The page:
Chrome mobile update aims to reduce data usage

Google launched the stable version of its Chrome 32 desktop browser earlier this week, but the company is also rolling out an update for the iOS and Android version as well that is supposed to help users conserve their data usage.

In a post on the Chrome blog, Google said that mobile browser users will be able to access new data compression features that the company claims will reduce bandwidth usage by as much as 50 percent. That's certainly welcome news for smartphone owners who have a limited amount of data from their wireless carrier every month. The new mobile Chrome also allows people to track how much data the browser uses and how much bandwidth has been saved compared to normal use.

In addition, the Android version of Chrome will let users add shortcuts to websites to a device's home screen. Some of the shortcuts for will offer users a full screen display when they are opened and some will appear as a separate app. The iOS port of Chrome will soon include support for Google Translate which will allow iPhone and iPad owners to translate websites into a number of other languages; the new browser versions should be available for download in the next few days.

Image via Google

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13 Comments

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Sadly this allows Google to do additional tracking on Android and more importantly on iOS where Apple was trying to reduce Google's access to information.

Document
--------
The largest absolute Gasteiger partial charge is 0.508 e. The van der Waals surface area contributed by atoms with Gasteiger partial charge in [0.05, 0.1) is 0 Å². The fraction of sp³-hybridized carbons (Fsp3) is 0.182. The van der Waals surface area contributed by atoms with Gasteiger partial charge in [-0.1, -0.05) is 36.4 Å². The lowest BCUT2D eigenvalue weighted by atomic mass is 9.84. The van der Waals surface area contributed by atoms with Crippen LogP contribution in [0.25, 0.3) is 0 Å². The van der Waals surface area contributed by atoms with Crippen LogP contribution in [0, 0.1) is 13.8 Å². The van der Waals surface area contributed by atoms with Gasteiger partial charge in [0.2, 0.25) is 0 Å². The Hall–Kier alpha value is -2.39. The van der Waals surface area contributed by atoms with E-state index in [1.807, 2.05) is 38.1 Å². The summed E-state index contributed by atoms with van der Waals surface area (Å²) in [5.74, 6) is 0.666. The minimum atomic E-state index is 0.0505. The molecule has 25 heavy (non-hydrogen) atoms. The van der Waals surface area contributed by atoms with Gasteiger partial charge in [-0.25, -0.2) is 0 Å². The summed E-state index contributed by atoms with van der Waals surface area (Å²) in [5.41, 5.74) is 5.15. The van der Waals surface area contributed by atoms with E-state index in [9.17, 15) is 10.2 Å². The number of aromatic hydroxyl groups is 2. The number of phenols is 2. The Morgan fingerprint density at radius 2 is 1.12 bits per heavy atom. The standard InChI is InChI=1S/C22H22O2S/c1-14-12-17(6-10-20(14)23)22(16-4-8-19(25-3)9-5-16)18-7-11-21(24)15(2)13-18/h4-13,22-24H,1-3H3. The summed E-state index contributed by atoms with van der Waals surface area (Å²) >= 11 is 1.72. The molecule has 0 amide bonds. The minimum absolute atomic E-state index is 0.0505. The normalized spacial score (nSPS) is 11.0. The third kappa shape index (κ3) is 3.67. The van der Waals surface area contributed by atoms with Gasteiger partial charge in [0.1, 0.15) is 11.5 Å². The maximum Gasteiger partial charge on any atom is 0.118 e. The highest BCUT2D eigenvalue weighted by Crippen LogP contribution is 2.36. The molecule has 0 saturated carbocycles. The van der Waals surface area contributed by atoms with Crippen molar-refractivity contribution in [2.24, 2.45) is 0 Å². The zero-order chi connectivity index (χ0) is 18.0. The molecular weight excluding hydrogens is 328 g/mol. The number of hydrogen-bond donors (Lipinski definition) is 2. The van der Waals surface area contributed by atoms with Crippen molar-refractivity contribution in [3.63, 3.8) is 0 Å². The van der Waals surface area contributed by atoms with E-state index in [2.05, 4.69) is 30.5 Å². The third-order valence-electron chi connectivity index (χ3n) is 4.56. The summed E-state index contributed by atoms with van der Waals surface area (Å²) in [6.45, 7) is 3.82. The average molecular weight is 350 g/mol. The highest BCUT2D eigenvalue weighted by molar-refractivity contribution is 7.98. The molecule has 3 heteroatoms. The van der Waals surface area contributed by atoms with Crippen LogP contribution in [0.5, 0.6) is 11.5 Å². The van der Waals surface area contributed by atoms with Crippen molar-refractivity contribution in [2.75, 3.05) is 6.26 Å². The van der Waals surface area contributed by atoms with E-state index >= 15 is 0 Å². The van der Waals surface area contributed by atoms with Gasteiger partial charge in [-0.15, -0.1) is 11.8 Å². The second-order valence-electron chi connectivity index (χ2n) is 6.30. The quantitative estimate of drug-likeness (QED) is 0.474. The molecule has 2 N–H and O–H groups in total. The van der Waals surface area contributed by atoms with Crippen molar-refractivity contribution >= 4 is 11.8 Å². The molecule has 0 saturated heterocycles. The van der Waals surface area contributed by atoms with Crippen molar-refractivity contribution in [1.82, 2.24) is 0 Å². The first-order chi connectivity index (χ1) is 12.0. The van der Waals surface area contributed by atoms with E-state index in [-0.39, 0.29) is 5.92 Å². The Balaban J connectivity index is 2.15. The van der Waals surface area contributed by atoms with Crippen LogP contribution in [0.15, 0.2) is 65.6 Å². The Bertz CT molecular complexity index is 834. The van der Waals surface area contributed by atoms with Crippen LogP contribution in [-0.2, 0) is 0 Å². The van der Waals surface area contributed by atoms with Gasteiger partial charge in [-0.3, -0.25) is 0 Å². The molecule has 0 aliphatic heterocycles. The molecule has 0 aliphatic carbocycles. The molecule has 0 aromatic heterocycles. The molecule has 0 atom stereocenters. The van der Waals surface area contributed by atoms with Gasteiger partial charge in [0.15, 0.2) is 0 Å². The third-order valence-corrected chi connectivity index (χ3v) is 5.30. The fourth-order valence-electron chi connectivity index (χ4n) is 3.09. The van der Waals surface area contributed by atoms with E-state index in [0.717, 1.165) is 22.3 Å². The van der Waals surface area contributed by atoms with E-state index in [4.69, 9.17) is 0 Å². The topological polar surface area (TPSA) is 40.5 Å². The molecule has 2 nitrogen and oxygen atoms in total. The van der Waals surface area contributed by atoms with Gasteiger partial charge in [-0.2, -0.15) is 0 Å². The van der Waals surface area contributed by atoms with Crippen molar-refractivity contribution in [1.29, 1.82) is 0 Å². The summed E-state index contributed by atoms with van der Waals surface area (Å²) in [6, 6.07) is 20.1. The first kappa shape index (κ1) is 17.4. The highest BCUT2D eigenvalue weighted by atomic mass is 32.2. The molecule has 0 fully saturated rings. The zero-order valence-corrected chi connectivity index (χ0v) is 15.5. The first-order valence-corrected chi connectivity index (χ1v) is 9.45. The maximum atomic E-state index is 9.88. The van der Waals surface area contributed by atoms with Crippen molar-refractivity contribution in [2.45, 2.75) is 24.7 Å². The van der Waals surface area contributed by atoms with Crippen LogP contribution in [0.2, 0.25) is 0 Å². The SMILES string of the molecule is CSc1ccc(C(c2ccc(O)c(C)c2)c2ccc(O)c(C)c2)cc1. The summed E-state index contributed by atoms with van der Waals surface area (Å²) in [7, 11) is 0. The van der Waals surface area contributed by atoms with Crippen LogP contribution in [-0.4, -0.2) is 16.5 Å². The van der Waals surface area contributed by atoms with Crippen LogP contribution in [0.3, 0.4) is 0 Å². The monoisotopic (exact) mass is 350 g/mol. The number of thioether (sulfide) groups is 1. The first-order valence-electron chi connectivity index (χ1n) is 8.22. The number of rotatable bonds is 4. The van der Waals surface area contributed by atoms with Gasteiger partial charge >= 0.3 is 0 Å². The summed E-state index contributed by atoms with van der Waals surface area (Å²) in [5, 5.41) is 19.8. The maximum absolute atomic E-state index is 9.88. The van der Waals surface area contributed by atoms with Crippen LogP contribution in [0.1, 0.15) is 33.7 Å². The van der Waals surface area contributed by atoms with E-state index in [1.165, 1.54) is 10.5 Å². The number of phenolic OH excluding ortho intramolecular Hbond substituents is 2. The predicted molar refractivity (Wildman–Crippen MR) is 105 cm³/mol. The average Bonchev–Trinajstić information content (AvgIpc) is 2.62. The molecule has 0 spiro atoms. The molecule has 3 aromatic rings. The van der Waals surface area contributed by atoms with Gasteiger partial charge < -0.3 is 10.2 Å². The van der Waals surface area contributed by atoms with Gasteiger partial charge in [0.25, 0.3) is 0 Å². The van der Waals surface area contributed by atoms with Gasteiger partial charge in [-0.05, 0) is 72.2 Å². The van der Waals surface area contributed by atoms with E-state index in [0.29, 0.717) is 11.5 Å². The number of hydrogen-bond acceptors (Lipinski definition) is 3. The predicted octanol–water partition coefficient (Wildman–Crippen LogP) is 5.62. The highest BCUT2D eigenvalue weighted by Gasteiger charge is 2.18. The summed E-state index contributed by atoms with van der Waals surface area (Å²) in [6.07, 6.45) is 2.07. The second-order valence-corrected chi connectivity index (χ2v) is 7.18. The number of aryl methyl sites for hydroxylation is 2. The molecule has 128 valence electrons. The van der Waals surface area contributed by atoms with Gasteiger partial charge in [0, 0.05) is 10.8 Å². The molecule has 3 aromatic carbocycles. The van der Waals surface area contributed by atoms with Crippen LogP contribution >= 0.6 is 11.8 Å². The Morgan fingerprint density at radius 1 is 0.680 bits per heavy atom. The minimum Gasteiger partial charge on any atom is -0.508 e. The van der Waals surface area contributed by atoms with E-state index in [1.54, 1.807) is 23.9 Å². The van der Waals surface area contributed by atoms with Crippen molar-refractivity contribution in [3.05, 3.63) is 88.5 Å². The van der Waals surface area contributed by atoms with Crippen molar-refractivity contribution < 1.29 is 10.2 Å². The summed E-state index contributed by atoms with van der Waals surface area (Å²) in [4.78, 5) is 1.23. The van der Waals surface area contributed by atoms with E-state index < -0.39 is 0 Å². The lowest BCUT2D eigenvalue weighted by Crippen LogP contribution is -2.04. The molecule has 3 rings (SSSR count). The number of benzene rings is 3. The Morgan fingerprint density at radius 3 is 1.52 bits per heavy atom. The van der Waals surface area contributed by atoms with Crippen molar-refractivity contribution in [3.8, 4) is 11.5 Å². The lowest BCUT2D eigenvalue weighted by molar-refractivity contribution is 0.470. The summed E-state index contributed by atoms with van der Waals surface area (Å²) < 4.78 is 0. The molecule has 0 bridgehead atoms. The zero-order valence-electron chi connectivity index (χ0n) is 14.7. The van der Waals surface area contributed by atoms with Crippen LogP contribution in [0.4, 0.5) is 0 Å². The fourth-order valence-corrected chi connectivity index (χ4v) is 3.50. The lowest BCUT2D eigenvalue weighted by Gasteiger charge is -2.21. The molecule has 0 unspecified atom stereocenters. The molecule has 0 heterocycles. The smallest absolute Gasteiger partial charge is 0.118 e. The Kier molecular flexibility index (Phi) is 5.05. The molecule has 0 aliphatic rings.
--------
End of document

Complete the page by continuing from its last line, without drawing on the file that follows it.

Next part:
that dont make any sense at all... if a user login then google already know what website u visit ie bookmark history

if you dont login to iOS then there is no point in tracking since they dont dont know who you are.

even if they track they have no use with it

More importantly, if you block ads to reduce bandwidth use then that won't work anymore. It is a toss-up between compression with ads or standard without to see which uses the least data...

mary1972 said,
that dont make any sense at all... if a user login then google already know what website u visit ie bookmark history

if you dont login to iOS then there is no point in tracking since they dont dont know who you are.

even if they track they have no use with it

Here is how it works. To comply with Apple and 'user rights' policies, Google must allow Chrome users to turn off history/tracking reporting.

This bypasses this restriction, as they can collect the data at the server and not have to get permission to pull the data from Chrome.

They will expand this service out to be able to monitor usage no matter what settings the 'client' or the user has selected. They are even talking about offering the service for non-Chrome browsers and getting carriers to default to use their service.

So if your carrier signs on to this with Google, even if you use Safari/Bing/iOS or WP8/IE10, everything you do will be tracked by Google.

(Notice the recent blow again net neutrality in US courts, and the timing of Google going forward with this service.)

FlintyV said,
I take it that it's similar to Opera's Turbo feature?

Essentially yes, which is also like WP8/IE10's DataSense compression, although DataSense doesn't reduce quality.

It might have a tiny effect on image quality since everything is transcoded to WebP but render speed shouldn't be affected, on the contrary.

Jub Fequois said,
I've had this on Android for well over a year I believe. Funky roll-out ...
It's been part of Chrome Beta for a while on Android.